Currently viewing the tag: "alcohol"

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In December 2016, 74 people died in a mass methanol poisoning in Irkutsk, one of the largest cities in Siberia, Russia. Precipitated by drinking counterfeit surrogate alcohol, the death toll led one news agency to call it “unprecedented in its scale”.

While Russia is one of the highest consumers of alcohol per capita in the world, the use of non-traditional surrogate alcohols rapidly rose in the 2010s due to ongoing economic difficulties in Russia. With a price far below that of government-regulated vodka, surrogates reached an estimated height of twenty percent of the country’s alcohol consumption by 2016. These products were often nearly pure alcohol that could be diluted to a rough approximation of vodka, and were frequently available at all hours via strategically placed vending machines. In the Irkutsk incident, the victims drank scented bath lotion that was mislabeled as containing drinkable ethanol.

In the aftermath of the poisoning, regulations on products being used as surrogate alcohols were tightened around the country. Politicians announced a temporary ban on non-food items with more than 25 percent alcohol, and health officials publicly mooted imposing a state monopoly on Russia’s perfume and pharmaceutical industries. –Wikipedia

Fiction Writing Prompt: Write the story of a mass poisoning set in the world of your current WIP.

Journaling Prompt: How much alcohol do you drink and why do you drink it?

Art Prompt: Drinking death

Non-Fiction / Speechwriting Prompt: Tell your audience about the 2016 mass methanol poisoning in Russia.

Photo Credit: Gnusam on Flickr


Create whatever this visual prompt inspires in you!

Photo Credit: Saturday on Big Happy Fun House


While many people view college drinking as the norm, less understood is that how students drink can place them at a higher risk for multiple problems. Drinking on an empty stomach usually means that someone will get drunk faster, given that food helps to absorb alcohol, slowing down alcohol absorption into the bloodstream. A growing trend among college drinkers is called “drunkorexia,” a non-medical term that refers to a combination of alcohol with diet-related behaviors such as food restriction, excessive exercising, or bingeing and purging…

The association between gender and drunkorexia is a complex one, she noted. “While it is clear that college women who drink more are more likely than men to engage in bulimic-type behaviors, and with greater frequency, and to experience more alcohol-related problems as a result of these behaviors, there were no gender differences for engaging in drunkorexia to increase the effects of alcohol or engaging in bulimic-type behaviors to compensate for alcohol-related calories. In some cases, men were more likely to engage in bulimic-type and diet/exercising/calorie-restricted eating behaviors to reduce alcohol-related calories. Further research is needed to more fully understand these differences,” she said. –Science Daily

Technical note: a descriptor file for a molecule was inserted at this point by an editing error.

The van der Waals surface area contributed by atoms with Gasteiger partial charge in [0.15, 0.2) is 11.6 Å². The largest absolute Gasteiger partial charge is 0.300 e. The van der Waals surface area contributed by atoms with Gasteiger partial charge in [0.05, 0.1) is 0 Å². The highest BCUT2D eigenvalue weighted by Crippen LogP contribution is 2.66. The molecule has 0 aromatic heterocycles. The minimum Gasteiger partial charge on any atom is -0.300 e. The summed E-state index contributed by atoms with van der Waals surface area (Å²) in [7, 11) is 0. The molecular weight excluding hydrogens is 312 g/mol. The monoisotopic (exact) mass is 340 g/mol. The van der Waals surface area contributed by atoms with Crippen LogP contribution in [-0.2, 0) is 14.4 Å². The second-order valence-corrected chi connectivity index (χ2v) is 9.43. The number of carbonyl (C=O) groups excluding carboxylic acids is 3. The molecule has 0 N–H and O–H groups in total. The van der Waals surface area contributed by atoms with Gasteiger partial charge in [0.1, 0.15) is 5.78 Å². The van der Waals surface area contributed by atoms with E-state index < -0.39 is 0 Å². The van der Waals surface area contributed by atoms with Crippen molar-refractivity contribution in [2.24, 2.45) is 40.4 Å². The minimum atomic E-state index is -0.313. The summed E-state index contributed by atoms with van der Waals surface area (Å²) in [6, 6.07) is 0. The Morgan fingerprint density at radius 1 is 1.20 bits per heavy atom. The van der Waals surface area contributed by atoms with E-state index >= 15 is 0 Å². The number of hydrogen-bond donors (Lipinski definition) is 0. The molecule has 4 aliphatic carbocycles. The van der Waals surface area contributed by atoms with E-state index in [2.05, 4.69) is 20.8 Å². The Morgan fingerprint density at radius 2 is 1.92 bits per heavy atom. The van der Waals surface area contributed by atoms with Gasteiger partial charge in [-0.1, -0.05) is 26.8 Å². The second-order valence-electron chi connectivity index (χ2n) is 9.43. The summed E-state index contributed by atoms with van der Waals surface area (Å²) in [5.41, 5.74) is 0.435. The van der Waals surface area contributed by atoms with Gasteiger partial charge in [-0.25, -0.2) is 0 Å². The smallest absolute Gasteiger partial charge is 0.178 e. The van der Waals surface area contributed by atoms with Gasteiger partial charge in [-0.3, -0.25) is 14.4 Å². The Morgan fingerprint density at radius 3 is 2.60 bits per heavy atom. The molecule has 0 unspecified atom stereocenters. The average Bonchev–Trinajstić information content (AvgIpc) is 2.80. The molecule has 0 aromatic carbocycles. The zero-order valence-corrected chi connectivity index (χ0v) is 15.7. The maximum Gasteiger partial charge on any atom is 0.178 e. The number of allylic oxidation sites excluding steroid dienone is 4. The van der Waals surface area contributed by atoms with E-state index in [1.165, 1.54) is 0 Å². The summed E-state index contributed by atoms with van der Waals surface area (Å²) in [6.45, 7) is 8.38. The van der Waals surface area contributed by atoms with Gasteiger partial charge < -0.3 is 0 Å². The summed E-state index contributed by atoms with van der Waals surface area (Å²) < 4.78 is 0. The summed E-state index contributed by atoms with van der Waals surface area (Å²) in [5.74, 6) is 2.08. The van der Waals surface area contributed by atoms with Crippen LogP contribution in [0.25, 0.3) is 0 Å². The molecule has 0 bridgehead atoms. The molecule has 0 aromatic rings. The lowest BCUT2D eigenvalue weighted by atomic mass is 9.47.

Fiction Writing Prompt: Write a story in which drunkorexia plays a role.

Journaling Prompt: What was the riskiest thing you did when you were in college or at that age?

Art Prompt: Risky drinking

Non-Fiction / Speechwriting Prompt: Tell your audience about problem drinking on  college campuses today.

Photo Credit: amy on Flickr


Drunkenness wa not condemned in the ancient world. It makes men feel like gods, and the Greeks, Romans, Celts, Germanic, Slav and Scandinavian peoples not only felt (like the Amerindians) that they were part of a group of friends and allies in that state, but also that mead was the drink of immortality. No god in any of their pantheons denied himself that liquor. In final homage to the fallen kings whom the Irish sent to their fathers, they were drowned in a vat of mead and their palaces set alight. (If the Celtic mead-maker, particularly in Wales, was not really a seer and healer, he was credited with those powers. Healing, like fermentation, was a magical operation, both of them graciously granted by the gods to the specialists who mediated between them and mankind.) –A History of Food by Maguelonne Toussaint-Samat

Fiction Writing Prompt: How does your character view drunkenness? Add to your character sketch.

Journaling Prompt: How do you feel about public drunkenness? Private drunkenness?

Art Prompt: Drunkenness

Non-Fiction / Speechwriting Prompt: Tell your audience about differing cultural views on drunkenness.

Photo Credit: Fyodor Petrovich Tolstoy on Wikimedia


jorum n

  • (countable) A large vessel for drinking (usually alcoholic beverages).
  • (countable, figuratively) A large quantity.
  • (countable, uncountable) The contents, or quantity of the contents, of such a vessel.


Fiction Writing Prompt: Use the word of the week in whatever you write today.

Journaling Prompt: How do you feel about people who drink large quantities of alcohol?

Art Prompt: Jorum